whenever they occurred, sometimes at his own peril. He accompanied sheriffs in
the middle of the night as they pursued a murderer, tended to firefighters and
victims of a horrible fire in Smethport, was called out to "settle
down" a barroom brawl or two with his lightning quick syringe, braved all
kinds of weather and brought comfort, medical care and compassion to anyone who
needed it, regardless of their ability to pay. Because billings were slim, the
Minerds lost their house in Erie PA during the depression but he kept right on
ministering to the sick. Even when things were brighter after the move to
Smethport, payment sometimes came in bartered goods. One of my most cherished
possessions is a silver coffee pot from Revolutionary War days that was a gift
to my Grandfather from a woman for whom he had cared many years, but who had no
means to pay. His example of Christian Faith, in action not words, by the way he
lived and the choices he made are an inspiration to this day.
Two remarkable men indeed but they
hail from a family of remarkable men and women, one that is looking ahead even
as they celebrate their past. As we think about what we want our legacy to be,
|Doc and Nell with sailor sons
Penn (left, with wife Jane), and Robert, World War II era
100 years ago Minerds met and
enjoyed fellowship and celebrated the goodness of life and the world we share.
If they had asked the same question: "What do we want our legacy to
be?" what would the scorecard look like? How many of their goals would have
been met? How would we measure up to their ideals and standards and how would we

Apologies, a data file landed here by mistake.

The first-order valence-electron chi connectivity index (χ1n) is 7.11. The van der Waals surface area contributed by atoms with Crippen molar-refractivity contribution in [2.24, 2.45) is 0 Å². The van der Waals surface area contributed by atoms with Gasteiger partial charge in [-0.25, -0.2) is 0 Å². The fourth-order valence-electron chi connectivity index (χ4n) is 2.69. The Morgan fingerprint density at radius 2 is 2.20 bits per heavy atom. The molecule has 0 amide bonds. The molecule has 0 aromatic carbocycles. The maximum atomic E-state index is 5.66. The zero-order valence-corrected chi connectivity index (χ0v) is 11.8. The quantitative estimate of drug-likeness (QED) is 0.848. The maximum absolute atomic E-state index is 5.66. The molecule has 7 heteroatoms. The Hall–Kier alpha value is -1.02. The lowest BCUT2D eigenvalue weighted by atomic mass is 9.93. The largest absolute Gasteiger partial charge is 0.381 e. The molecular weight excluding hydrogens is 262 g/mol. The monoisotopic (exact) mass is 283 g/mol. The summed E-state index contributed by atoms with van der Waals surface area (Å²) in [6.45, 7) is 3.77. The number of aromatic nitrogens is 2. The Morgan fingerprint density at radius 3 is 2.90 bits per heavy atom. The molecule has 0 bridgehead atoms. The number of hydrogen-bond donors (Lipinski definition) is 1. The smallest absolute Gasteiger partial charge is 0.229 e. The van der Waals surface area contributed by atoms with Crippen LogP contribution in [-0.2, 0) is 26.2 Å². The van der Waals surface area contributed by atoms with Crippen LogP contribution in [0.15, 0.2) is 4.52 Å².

try to continue and build on their remarkable success? The world has changed
much since that reunion 100 years ago; two World Wars, advances in science and
medicine, men on the moon and social changes too numerous to mention. But some
things never change. Love of family and a commitment to live our lives in a
spirit of compassion and learning, Faith, Diversity and Celebration are I hope,
forgone conclusions. But to those attributes and characteristics must be added
the answers to the questions you consider this weekend.
Upstairs on my bed stand, just as
it has been everywhere Iíve lived from New York to Virginia, Texas to
California and back, there is a beautiful white Bible that was given to me one
Easter by Dr. Roy S. Minerd MD. That Easter, bright and beautiful in Smethport
Pennsylvania, as only Spring in the mountains can be, is etched in my memory
forever. The day I received my Bible, accompanied by our Grandfather on the
organ, my late brother Russell and I stood on the stairs in the home still known
as "Doc" Minerdís house and sang "There is a Green Hill Far
Away". I can still hear it; two young boys who would both pursue a career
in music, our small soprano voices perfectly in tune were for one moment, but a
couple of cherubs in the presence of a great and kind man. This is the stuff of
which we are made; remember it well and I wish you all Godspeed for a memorable
and happy occasion.
June 20, 2013